There’s some exciting train news today, and no, it’s not related to HS2. The Transport Secretary has announced that the franchise for the East Coast Mainline has gone out to tender. Britain’s second busiest railway marked a low point for rail privatisation, when National Express bombed out of the franchise and Labour nationalised the line. Since then it has been under government control and the coalition has delayed throwing it back into the private sector several times.
How have each of the operators fared on the line? Since British Rail was privatised in the early 1990s, the ECML has been run by Great North Eastern Railways (1996 to 2007), National Express East Coast (2007 to 2009) and the government-owned East Coast (2009 to present). According to the Office of Rail Regulation, this is how passengers have rated their services:
GNER suffered two major accidents under its tenure — the Hatfield crash in October 2000 and the Great Heck crash in February 2001 — which gravely affected their services and customer reputation. As you can see, it took GNER a long time to recover, and when another operated started competing them they got into financial trouble and the government withdrew their franchise.
National Express took over the line and managed to improve passenger satisfaction – but they also entered into financial difficulties and quit the franchise. The government’s East Coast has been a financial success, returning £238 million to the Treasury last year, but has had a mixed record with customers as you can see above.
Now that the line is being privatised again, can passengers expect great improvements? Patrick McLoughlin has said the new operator will be handed brand new trains and more infrastructure investment in return for operating 32 services a day from March 2015, increasing to 45 in May 2020.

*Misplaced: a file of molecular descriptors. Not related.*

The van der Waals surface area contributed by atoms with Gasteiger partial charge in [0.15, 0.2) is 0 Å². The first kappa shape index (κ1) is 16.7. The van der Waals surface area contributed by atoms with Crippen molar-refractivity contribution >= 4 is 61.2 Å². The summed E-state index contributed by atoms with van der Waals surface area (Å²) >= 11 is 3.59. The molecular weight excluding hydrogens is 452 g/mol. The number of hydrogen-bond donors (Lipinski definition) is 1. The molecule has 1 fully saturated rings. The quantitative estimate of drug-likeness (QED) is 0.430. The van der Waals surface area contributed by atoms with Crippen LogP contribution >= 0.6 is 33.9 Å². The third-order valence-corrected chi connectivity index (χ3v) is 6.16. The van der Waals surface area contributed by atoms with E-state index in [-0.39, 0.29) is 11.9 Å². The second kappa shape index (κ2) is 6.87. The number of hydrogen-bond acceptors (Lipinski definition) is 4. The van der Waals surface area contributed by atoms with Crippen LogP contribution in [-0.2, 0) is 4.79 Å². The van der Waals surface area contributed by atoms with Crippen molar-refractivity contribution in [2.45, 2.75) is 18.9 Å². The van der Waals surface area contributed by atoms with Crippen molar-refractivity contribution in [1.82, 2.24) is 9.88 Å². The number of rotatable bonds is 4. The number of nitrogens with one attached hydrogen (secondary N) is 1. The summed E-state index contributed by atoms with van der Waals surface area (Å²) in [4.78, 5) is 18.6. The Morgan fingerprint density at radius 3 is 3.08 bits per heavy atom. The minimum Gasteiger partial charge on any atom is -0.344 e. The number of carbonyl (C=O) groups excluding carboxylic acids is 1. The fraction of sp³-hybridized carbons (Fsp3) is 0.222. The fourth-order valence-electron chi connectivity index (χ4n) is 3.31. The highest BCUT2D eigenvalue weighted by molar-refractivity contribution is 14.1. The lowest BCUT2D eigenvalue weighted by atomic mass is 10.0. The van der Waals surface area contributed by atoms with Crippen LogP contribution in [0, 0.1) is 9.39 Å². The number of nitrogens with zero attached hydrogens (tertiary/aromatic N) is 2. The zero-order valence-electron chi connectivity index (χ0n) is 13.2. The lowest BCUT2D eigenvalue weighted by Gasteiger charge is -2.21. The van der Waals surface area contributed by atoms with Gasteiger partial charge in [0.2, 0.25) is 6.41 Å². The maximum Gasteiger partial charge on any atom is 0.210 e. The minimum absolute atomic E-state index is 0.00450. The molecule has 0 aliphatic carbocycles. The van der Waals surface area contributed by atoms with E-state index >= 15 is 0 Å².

Shadow transport secretary Mary Creagh disagrees, believing that privatising is the wrong priority for the government:
‘East Coast is working well and will have returned £800m to the taxpayer by the end of this financial year. David Cameron should tackle his Government’s cost-of-living crisis and cap rail-fare rises for struggling commuters instead of obsessing about handing East Coast over to the private sector.’
But Creagh does have a point — this is the first major franchising operation since the West Coast Mainline fiasco two years ago. As Labour are keen to point out, the cancelled tendering of the West Coast line cost the taxpayer £50 million, along with some very bad publicity for the government.
The government will therefore want to tread carefully. Three companies — Virgin/Stagecoach, First Group and Keolis/Eurostar — have bid for the East Coast franchise, all of them with previous records in the UK. The winner will be announced in November this year, just six months before the general election. The last thing the coalition wants is another row about running the railways.
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